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Posted: 2/16/2006 4:44:25 PM EDT
Anyone ever watch this old movie?
I dont normaly watch old black and white movies, but this one was really good.

It's on AMC right now but more than half way done I think.






Link Posted: 2/16/2006 4:46:48 PM EDT
Good movie.
Link Posted: 2/16/2006 4:47:53 PM EDT
Yes, was pretty good.
Link Posted: 2/16/2006 4:49:12 PM EDT
Watched in in High School, believe it or not, in history class.
Link Posted: 2/16/2006 4:50:12 PM EDT
Always enjoyed that movie but then I am a Bogey fan from the word go.
Link Posted: 2/16/2006 4:53:04 PM EDT

Originally Posted By CitizenSoldier:
Always enjoyed that movie but then I am a Bogey fan from the word go.



Same.

Cool movie.

You know.....

The kind that depended on acting.

No CGI....Nothing like that.

Link Posted: 2/16/2006 5:00:17 PM EDT
The end is really good!
Link Posted: 2/16/2006 5:01:24 PM EDT
Yep, lots of good Tommy gun and No.1 mkIII action.

A good subtle early anti-racism message too.
Link Posted: 2/16/2006 5:06:02 PM EDT

Originally Posted By pcsutton:
The end is really good!



yeah
Link Posted: 2/16/2006 6:04:19 PM EDT
You need to watch more "old black & white" movies. Some of the movies that exploited the limitations of the film for effects are far more a reflection of cinematic arts than most of the crap done today. Not to say there wasn't a lot of crap then but.

At a minimum you need to watch some of the other Bogie movies, if only to see where the cliches you hear a lot came from. He was in some really great movies.

Casablanca - one of the best movies made, special effects suck, but everything wlse is great, "shocked shocked" " Round up the usual suspects" "Of all the gin joints"

The Maltese Falcon - Private Eye "that's what dreams are made of"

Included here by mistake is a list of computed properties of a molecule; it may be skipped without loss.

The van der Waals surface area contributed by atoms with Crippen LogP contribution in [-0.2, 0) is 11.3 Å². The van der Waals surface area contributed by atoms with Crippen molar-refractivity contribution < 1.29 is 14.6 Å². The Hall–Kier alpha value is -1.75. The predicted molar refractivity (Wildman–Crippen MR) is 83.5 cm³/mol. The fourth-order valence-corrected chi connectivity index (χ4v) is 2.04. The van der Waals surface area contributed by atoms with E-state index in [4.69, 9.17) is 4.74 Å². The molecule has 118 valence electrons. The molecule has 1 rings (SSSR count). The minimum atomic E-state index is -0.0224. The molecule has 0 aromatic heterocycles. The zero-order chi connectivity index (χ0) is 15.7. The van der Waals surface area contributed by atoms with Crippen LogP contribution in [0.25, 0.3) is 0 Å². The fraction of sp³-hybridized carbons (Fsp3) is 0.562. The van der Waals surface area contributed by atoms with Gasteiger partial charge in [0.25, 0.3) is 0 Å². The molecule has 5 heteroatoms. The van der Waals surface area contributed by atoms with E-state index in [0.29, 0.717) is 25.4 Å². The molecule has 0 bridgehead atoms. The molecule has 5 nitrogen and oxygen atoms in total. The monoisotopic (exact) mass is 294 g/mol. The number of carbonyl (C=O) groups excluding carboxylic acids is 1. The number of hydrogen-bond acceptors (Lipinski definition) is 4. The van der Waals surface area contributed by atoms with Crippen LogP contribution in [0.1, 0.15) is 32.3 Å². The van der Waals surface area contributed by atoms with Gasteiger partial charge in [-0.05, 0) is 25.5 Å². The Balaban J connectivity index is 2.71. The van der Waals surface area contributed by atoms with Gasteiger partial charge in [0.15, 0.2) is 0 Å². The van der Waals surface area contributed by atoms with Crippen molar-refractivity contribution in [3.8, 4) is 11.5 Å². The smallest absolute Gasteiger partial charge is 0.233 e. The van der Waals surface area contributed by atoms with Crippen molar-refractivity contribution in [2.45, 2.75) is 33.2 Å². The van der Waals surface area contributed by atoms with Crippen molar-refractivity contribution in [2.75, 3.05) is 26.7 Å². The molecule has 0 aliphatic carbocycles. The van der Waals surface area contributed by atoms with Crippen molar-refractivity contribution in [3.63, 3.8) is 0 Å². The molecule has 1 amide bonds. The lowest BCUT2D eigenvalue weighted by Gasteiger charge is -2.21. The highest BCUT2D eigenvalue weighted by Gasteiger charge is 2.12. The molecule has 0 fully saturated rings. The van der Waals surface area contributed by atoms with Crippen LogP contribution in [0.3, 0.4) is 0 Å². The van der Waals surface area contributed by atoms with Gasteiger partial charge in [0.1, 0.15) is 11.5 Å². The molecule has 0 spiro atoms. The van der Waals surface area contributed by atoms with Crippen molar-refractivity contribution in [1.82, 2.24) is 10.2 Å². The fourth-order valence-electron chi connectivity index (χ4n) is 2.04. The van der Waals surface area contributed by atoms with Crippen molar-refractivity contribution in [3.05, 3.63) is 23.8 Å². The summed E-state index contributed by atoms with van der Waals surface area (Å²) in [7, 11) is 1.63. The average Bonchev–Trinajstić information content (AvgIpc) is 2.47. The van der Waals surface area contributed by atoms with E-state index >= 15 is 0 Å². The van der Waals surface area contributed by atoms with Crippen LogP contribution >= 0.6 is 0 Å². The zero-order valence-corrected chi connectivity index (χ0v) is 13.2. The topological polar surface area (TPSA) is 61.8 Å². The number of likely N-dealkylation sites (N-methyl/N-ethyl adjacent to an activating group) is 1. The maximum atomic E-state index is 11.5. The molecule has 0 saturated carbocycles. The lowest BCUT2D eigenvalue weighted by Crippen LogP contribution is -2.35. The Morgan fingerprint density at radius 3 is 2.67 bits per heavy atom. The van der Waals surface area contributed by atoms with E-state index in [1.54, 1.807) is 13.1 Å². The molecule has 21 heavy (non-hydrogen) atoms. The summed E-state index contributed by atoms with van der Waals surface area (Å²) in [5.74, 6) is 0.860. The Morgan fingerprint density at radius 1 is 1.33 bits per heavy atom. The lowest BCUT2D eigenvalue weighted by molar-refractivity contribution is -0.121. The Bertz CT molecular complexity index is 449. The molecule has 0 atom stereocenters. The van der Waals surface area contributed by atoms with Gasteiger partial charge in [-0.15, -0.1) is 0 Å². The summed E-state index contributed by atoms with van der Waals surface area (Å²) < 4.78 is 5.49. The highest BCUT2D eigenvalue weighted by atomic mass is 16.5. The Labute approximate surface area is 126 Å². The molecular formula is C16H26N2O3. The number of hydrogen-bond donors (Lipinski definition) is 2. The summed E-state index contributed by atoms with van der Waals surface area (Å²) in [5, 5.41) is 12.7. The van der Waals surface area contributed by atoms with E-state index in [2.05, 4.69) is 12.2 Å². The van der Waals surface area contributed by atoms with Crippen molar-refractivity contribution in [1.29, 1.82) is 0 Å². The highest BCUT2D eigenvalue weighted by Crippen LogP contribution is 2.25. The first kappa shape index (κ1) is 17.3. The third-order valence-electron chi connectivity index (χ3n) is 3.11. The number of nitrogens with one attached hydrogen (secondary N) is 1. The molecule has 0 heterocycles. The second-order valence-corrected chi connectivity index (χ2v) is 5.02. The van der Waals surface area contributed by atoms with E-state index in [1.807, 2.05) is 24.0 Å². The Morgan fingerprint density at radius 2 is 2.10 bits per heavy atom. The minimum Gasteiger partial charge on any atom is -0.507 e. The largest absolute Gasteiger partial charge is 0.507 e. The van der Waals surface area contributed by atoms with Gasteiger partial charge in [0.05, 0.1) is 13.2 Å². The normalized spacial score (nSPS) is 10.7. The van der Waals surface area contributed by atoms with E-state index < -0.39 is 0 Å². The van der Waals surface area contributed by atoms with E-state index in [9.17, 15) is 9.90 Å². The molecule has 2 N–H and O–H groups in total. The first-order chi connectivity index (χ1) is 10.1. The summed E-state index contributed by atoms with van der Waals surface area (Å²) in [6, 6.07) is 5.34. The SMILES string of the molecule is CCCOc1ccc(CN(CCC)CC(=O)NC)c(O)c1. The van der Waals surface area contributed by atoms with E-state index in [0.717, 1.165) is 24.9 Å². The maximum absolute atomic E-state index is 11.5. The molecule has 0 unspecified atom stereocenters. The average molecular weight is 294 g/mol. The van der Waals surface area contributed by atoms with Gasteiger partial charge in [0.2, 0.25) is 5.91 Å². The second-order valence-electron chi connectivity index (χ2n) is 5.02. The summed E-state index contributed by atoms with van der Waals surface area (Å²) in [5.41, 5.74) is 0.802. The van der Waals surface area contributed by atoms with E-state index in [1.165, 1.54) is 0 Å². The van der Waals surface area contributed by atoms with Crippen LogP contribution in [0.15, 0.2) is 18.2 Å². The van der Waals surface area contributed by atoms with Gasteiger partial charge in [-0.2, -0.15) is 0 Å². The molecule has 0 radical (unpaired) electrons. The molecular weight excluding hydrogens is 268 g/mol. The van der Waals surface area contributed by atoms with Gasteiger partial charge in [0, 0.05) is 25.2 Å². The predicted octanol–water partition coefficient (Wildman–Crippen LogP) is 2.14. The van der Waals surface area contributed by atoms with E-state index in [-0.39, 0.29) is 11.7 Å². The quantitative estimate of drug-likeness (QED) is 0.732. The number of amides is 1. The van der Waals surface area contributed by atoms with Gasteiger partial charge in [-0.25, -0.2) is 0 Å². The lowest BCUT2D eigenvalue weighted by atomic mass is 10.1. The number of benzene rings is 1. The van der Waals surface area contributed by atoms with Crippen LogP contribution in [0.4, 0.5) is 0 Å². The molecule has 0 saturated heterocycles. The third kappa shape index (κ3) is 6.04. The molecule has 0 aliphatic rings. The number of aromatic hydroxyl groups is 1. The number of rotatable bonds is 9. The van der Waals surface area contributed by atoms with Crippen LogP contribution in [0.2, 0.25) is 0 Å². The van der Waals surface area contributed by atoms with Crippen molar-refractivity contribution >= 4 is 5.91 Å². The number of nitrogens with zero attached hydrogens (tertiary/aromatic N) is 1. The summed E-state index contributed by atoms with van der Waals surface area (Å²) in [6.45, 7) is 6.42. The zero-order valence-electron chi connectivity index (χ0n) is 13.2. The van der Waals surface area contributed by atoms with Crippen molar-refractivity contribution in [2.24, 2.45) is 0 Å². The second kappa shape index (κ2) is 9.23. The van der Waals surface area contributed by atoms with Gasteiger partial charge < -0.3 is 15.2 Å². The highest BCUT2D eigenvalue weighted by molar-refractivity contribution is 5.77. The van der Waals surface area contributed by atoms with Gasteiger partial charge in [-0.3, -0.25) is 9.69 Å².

Treasure of Sierra Madre - Badges, we don gotta cho you no steenken badges

African Queen

Other good b&w

Stagecoach, Yankee Doodle Dandy - Jimmy Cagney at his best
Link Posted: 2/16/2006 6:04:43 PM EDT
Watched it in college and wrote a paper comparing it, relative to its era, to Patton and another war movie (forgot which one).

Notice how there are elements to his crew from all of the allied powers. Working together to fight the Germans, etc etc. Also, the need for natural resources ( the water!). We all know that Germany was strapped for oil during the war and that was the reason for thier push thru southern Russia.

I generally prefer black & white classics instead of the newer stuff.
Link Posted: 2/16/2006 6:12:16 PM EDT
A GREAT flic. I have the movie and watch it occasionally, when I can't get to the range. I love the battle scenes. Outstanding characters. So who can remember what actor played the first of the allied grunts to buy it? The one killed by the enemy plane.

Link Posted: 2/16/2006 6:18:13 PM EDT
Excellent movie. When I was a kid lots of old movies were black and white, and they were shown weekday afternoons on the Mel Jaz movie show.
Link Posted: 2/16/2006 6:20:32 PM EDT
Another excellent pick. the original 1939 version of "The Four Feathers". All subsequent versions are crap, often made with background footage from the original. This movie, and "Zulu" could make Anglophiles out of Saddam Hussein.
Link Posted: 2/17/2006 11:49:46 AM EDT

Originally Posted By anachronism:
Another excellent pick. the original 1939 version of "The Four Feathers". All subsequent versions are crap, often made with background footage from the original. This movie, and "Zulu" could make Anglophiles out of Saddam Hussein.